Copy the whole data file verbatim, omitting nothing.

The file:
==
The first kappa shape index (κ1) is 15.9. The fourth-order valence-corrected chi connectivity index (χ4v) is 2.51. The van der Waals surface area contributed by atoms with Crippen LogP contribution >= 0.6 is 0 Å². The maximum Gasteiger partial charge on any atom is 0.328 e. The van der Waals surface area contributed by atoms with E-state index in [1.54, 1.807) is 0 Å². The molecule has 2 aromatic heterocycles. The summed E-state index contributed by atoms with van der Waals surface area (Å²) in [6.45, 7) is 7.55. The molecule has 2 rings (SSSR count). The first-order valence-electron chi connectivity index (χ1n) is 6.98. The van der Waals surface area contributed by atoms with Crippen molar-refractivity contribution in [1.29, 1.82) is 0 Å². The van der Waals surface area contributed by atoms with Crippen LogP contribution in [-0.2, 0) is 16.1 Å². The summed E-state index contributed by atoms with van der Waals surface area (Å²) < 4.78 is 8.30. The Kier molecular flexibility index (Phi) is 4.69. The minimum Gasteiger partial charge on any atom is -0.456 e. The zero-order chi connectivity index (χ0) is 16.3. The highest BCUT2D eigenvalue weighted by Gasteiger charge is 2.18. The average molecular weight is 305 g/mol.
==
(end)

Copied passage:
The first kappa shape index (κ1) is 15.9. The fourth-order valence-corrected chi connectivity index (χ4v) is 2.51. The van der Waals surface area contributed by atoms with Crippen LogP contribution >= 0.6 is 0 Å². The maximum Gasteiger partial charge on any atom is 0.328 e. The van der Waals surface area contributed by atoms with E-state index in [1.54, 1.807) is 0 Å². The molecule has 2 aromatic heterocycles. The summed E-state index contributed by atoms with van der Waals surface area (Å²) in [6.45, 7) is 7.55. The molecule has 2 rings (SSSR count). The first-order valence-electron chi connectivity index (χ1n) is 6.98. The van der Waals surface area contributed by atoms with Crippen molar-refractivity contribution in [1.29, 1.82) is 0 Å². The van der Waals surface area contributed by atoms with Crippen LogP contribution in [-0.2, 0) is 16.1 Å². The summed E-state index contributed by atoms with van der Waals surface area (Å²) < 4.78 is 8.30. The Kier molecular flexibility index (Phi) is 4.69. The minimum Gasteiger partial charge on any atom is -0.456 e. The zero-order chi connectivity index (χ0) is 16.3. The highest BCUT2D eigenvalue weighted by Gasteiger charge is 2.18. The average molecular weight is 305 g/mol.